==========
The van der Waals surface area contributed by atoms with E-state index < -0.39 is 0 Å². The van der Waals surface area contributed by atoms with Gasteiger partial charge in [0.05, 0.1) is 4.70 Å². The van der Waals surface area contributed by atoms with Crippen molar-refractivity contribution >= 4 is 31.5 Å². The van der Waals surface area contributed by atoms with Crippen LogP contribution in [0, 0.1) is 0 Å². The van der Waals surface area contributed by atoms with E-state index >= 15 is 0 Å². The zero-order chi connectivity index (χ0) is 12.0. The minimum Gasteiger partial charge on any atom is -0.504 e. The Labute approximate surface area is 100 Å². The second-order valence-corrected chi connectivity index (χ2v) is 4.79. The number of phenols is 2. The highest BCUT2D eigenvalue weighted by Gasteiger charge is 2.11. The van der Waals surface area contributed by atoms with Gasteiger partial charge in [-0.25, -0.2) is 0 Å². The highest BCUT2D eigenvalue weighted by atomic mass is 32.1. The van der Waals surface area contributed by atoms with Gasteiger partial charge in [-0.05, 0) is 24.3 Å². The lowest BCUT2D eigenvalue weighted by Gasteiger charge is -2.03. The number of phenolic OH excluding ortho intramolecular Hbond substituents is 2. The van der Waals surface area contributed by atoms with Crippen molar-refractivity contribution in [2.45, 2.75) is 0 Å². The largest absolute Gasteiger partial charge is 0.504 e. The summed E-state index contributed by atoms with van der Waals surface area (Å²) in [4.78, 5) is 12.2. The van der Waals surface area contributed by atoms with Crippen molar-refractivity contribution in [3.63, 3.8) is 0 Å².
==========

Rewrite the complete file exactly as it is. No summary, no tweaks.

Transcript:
The van der Waals surface area contributed by atoms with E-state index < -0.39 is 0 Å². The van der Waals surface area contributed by atoms with Gasteiger partial charge in [0.05, 0.1) is 4.70 Å². The van der Waals surface area contributed by atoms with Crippen molar-refractivity contribution >= 4 is 31.5 Å². The van der Waals surface area contributed by atoms with Crippen LogP contribution in [0, 0.1) is 0 Å². The van der Waals surface area contributed by atoms with E-state index >= 15 is 0 Å². The zero-order chi connectivity index (χ0) is 12.0. The minimum Gasteiger partial charge on any atom is -0.504 e. The Labute approximate surface area is 100 Å². The second-order valence-corrected chi connectivity index (χ2v) is 4.79. The number of phenols is 2. The highest BCUT2D eigenvalue weighted by Gasteiger charge is 2.11. The van der Waals surface area contributed by atoms with Gasteiger partial charge in [-0.25, -0.2) is 0 Å². The highest BCUT2D eigenvalue weighted by atomic mass is 32.1. The van der Waals surface area contributed by atoms with Gasteiger partial charge in [-0.05, 0) is 24.3 Å². The lowest BCUT2D eigenvalue weighted by Gasteiger charge is -2.03. The number of phenolic OH excluding ortho intramolecular Hbond substituents is 2. The van der Waals surface area contributed by atoms with Crippen molar-refractivity contribution in [2.45, 2.75) is 0 Å². The largest absolute Gasteiger partial charge is 0.504 e. The summed E-state index contributed by atoms with van der Waals surface area (Å²) in [4.78, 5) is 12.2. The van der Waals surface area contributed by atoms with Crippen molar-refractivity contribution in [3.63, 3.8) is 0 Å².